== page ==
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Wednesday, May 24, 2017

Anti-Distracted Driving Act suspended

THE Department of Transportation (DoTr) has suspended the implementation of the Anti-Distracted Driving Act following calls from Congress to review its implementing rules that banned even the hanging of rosaries under rear-view mirrors.
“To respond to the call of both Houses of Congress to defer the implementation of [the law], the Department of Transportation (DoTr), Land Transportation Office (LTO), Land Transportation Franchising and Regulatory Board (LTFRB), Metro Manila Development Authority (MMDA), and the PNP Highway Patrol Group (HPG) take heed to the Congress, being the authors of the law, to defer the enforcement of Republic Act (RA) 10913 or the Anti-Distracted Driving Act,” the Transportation department said in a statement.
The DoTr said it would revive its technical working group to conduct a review of the implementing rules and regulations (IRR) in coordination with stakeholders. An information and education campaign will be conducted as soon as the new IRR is crafted, the DoTr said.
“In the meantime, we invite the public to continue the constructive discussion on this new law so as to contribute on how we could all better promote road safety, discipline, and responsible driving,” the DoTr said.
Sen. Joseph Victor Ejercito has filed proposed Senate Resolution 386, which sought to temporarily suspend the enforcement of the Anti-Distracted Driving Act.
“There is an urgent need to suspend the law’s implementation in order to review and fine-tune the IRR of the law so that the true intent is carried out,” said Ejercito, the vice chairman of the Senate public services committee.
RA 10915 lapsed into law on July 2016 and its IRR was promulgated on April 4, 2017 by the DoTr.
The law lists prohibited acts while driving a vehicle, including the use of mobile communication devices to make a call or write, send and read text messages.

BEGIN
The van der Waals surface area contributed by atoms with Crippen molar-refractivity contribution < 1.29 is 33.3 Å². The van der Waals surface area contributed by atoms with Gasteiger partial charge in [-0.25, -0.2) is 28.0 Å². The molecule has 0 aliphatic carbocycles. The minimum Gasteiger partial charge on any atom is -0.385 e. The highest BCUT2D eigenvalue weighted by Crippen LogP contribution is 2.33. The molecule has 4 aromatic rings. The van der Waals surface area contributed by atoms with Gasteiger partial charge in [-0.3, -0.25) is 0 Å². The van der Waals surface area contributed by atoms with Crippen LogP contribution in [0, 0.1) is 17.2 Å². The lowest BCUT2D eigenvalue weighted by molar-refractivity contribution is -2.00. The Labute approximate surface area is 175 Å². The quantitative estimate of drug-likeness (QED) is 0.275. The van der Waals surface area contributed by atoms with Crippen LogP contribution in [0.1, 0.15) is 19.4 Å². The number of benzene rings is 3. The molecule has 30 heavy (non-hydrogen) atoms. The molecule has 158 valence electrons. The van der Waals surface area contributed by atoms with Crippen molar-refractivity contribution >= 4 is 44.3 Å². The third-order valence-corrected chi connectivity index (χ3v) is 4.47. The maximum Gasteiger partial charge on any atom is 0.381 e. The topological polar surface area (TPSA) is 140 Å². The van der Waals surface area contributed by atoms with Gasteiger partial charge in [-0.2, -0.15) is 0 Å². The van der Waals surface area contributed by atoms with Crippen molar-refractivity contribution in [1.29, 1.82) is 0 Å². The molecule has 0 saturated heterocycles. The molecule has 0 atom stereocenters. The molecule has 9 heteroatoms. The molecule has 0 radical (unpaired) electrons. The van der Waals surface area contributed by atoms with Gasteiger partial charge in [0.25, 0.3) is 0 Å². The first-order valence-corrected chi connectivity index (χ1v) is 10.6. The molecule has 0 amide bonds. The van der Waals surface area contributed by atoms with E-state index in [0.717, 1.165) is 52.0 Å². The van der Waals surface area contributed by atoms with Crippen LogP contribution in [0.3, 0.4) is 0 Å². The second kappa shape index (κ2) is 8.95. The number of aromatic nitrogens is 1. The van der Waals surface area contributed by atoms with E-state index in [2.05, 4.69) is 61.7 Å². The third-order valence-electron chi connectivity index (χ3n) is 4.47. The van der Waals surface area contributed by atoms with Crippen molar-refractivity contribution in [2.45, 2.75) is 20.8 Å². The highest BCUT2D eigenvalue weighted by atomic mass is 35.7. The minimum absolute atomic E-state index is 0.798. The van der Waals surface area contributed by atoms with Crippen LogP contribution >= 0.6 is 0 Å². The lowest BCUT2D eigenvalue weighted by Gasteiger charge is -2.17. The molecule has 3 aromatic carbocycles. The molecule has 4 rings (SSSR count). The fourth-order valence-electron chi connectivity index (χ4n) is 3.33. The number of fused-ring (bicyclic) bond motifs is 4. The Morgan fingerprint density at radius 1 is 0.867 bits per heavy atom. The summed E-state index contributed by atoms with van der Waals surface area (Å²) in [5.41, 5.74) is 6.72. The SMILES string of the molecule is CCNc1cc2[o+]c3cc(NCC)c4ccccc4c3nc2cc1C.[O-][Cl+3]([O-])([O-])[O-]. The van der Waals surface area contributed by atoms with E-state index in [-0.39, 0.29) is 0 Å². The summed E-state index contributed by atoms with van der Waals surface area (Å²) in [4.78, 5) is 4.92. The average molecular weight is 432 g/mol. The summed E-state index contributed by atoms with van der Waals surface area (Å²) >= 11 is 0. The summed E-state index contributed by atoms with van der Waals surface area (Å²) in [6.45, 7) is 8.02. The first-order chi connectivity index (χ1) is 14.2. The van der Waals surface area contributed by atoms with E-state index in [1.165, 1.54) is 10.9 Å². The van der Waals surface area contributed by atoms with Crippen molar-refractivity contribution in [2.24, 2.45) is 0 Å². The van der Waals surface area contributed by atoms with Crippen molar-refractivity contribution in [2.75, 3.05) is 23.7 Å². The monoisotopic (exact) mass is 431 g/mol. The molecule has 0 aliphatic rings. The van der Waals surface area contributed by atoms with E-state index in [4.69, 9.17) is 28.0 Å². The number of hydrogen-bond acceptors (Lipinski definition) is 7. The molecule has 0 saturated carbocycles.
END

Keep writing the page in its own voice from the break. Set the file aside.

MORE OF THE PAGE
It also prohibits the use of electronic entertainment or computing devices to play games, watch movies, surf the internet, compose messages, read e-books and other similar acts.
But transport officials also prohibited any item on vehicle dashboards and windshields, such as rosaries and air fresheners.
At the House of Representatives, lawmakers called for a massive information campaign before the law’s implementation.
“Yes, the law should be implemented. But considering the prevailing confusion due to lack of information campaign, it would be unfair to the public for the authorities to proceed given that the implementing agencies failed comply with the six-month long information campaign [required in the law],” Rep. Cesar Sarmiento of Catanduanes said.
“The LTFRB appears going overboard on its fresh drive against distracted driving in going after even harmless accessories like rosaries on rearview windows—something that infringes on religious freedom. Besides, many motorists today rely on navigational apps on smartphones to avoid congested roads. It would be unfair to unduly restrict the use of such apps and may even have unintended consequences,” said Camarines Sur Rep. Lray Villafuerte.
Lawyer Romulo Macalintal, in a statement, said the LTFRB has “no legal basis nor any authority in law to ban hanging rosaries and other religious images from car dashboards.”
“Rosaries and similar small religious items displayed on a car are not even mentioned or subject of Republic Act No. 10913, the Anti-Distracted Driving Act. The law is merely directed to ‘the inimical consequences of the unrestrained use of electronic mobile devices on road safety as to cause its regulation (as) the State recognizes the vital roles of information and communications technology in nation-building’ as stated in its Section 2, declaration of policy,” he said.

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